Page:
How hungry is your neighborhood?


Individuals who suffer from food insecurity lack reliable access to nutritious and affordable food like fruits and vegetables.

Last week, I shared information about the health effects food insecurity has on children.

Now that we have an idea of why we need to work to fix the issue, I thought we could look at just how prevalent poverty and hunger are in our state.

Feeding Texas, the state food bank network which is a part of Feeding America, has created a map based on census data that shows levels of poverty and food insecurity throughout the state.

The Houston Food Bank has gone a bit further, mapping out the zip codes in the Houston metro area and providing information for each that looks like this:


The Houston Food Bank has created an interactive map showing food insecurity data in 2016 for each of the zip codes in the Houston area. Boxes like this provide metrics for each zip code. Source: Houston Food Bank

The information on each map provides a clear picture of just how many Texans suffer from hunger and how the numbers vary (sometimes significantly) even between neighboring areas.


Hunger and their health: New study shows how food insecurity affects children of all ages

Chopped fresh carrots and broccoli

When I was a reporter at the Amarillo Globe-News, I had a few opportunities to interview Dyron Howell, the founder of Snack Pak 4 Kids. The program provides weekend bags of food to school children throughout the Texas Panhandle who may otherwise go without eating during the days they’re away from school.

One of the things I always remember from our conversations is the way hunger affects a child’s physical and mental health, and his or her ability to concentrate and learn. For a child who is chronically hungry, hunger becomes the leading force and cause of all he or she does.

Science Daily gives a decent breakdown of the research completed by the Boston University School of Medicine and Boston Medical Center, where researchers studied the associations between food insecurity and how children may adversely develop when it comes to academic performance, social behaviors and mental health.

The information shows that hunger doesn’t just affect a child’s stomach – it spills over into all aspects of a child’s life.

Why Food Insecurity?

I know what it means to be food-insecure (a phrase that means not having a reliable source of food). As a child in a single-parent household, I remember my mom going without so that her children could eat. I remember knowing that I should ask before grabbing a snack, because certain items were meant for certain meals and eating them would mean our family going without until payday (and maybe longer).

Two of my favorite photos from the first Snack Paks 4 Kids corn distribution event.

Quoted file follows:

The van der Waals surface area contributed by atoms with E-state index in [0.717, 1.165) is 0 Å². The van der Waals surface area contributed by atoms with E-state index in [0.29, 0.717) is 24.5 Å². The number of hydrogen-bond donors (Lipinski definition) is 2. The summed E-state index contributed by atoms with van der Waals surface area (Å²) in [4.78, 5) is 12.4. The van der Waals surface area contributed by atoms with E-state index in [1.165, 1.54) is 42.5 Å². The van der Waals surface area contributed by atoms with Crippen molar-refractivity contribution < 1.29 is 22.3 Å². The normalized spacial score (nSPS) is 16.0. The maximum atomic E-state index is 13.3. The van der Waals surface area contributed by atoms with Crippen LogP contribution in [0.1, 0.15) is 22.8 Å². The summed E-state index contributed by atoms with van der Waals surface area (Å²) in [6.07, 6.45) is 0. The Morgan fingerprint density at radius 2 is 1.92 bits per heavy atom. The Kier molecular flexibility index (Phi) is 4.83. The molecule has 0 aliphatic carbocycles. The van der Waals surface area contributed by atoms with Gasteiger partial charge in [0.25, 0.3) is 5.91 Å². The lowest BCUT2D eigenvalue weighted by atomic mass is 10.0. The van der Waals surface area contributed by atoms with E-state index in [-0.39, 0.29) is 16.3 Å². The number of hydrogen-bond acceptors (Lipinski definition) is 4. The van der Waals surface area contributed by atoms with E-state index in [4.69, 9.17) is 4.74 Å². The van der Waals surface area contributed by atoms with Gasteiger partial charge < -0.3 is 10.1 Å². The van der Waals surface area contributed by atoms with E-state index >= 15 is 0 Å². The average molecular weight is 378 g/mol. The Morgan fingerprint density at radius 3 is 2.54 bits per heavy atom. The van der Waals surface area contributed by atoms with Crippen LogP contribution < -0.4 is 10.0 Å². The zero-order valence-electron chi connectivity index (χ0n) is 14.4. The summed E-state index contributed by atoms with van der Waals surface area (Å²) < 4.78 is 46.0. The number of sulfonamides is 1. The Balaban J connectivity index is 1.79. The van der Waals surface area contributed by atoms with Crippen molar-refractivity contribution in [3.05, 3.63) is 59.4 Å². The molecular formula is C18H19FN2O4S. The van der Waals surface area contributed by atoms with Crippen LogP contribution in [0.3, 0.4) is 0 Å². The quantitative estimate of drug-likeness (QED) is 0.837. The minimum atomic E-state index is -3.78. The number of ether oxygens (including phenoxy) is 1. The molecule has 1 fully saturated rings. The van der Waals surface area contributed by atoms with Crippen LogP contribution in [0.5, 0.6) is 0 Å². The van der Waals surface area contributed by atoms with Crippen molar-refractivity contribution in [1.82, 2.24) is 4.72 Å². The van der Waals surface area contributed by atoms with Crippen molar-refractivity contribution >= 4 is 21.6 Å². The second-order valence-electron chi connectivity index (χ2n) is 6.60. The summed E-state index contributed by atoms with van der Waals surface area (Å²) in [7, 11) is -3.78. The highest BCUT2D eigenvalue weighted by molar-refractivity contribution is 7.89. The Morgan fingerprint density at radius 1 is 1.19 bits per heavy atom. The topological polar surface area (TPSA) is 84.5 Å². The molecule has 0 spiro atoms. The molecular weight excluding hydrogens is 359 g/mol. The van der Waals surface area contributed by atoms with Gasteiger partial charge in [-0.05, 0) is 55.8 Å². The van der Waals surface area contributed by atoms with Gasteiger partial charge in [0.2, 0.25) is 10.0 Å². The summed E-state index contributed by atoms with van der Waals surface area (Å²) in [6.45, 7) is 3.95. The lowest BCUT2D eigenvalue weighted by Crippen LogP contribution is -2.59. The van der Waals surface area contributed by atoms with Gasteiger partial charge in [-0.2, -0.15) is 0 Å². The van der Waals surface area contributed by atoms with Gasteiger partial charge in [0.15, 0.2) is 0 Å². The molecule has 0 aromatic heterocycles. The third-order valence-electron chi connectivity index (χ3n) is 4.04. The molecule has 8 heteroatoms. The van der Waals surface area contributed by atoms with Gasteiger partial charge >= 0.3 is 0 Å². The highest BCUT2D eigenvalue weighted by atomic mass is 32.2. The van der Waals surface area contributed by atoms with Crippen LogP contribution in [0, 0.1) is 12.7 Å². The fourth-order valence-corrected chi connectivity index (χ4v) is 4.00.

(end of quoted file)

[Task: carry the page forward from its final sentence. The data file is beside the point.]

Two of my favorite photos from the first Snack Paks 4 Kids corn distribution event.

I know that my family and many others wouldn’t have survived without organizations like my church, which had a food pantry, or the Amarillo College Food Pantry, the High Plains Food Bank, Snack Pak 4 Kids, and a handful of others. We also depended on government-funded initiatives like the Supplemental Nutrition Assistance Program, Women, Infants, and Children and the National School Lunch Program.

But I also know that for every person who each of these organizations and programs helped, there are still many more who are trying to survive in food-insecure homes.

I’m a senior journalism student at Texas Tech University. This spring, I get to choose one topic to focus on for the entire semester. I’ve chosen food insecurity.

I want to look into the reasons why more than 12 percent of American families still suffer from food insecurity. I want to look at the ways communities are tackling the problem and find out how, as a country, we’ve managed to bring the average down from close to 15 percent, but there are still pockets where it’s more than 20 percent and why, according to the most recent data available, it’s almost 50 percent among college students. I want to find and share the stories of the people who are helping, the people who are surviving and the obstacles we still face as a country.

I’ll share stories, reports, data and other things I find on this page. One of the first I’ve come across is an op-ed from a university president in California. It has lots of good information about the situation among his state’s college students.

At the end of the semester, I hope to also publish the work I’ve completed about our local issues. Here’s hoping my work will make a difference, too.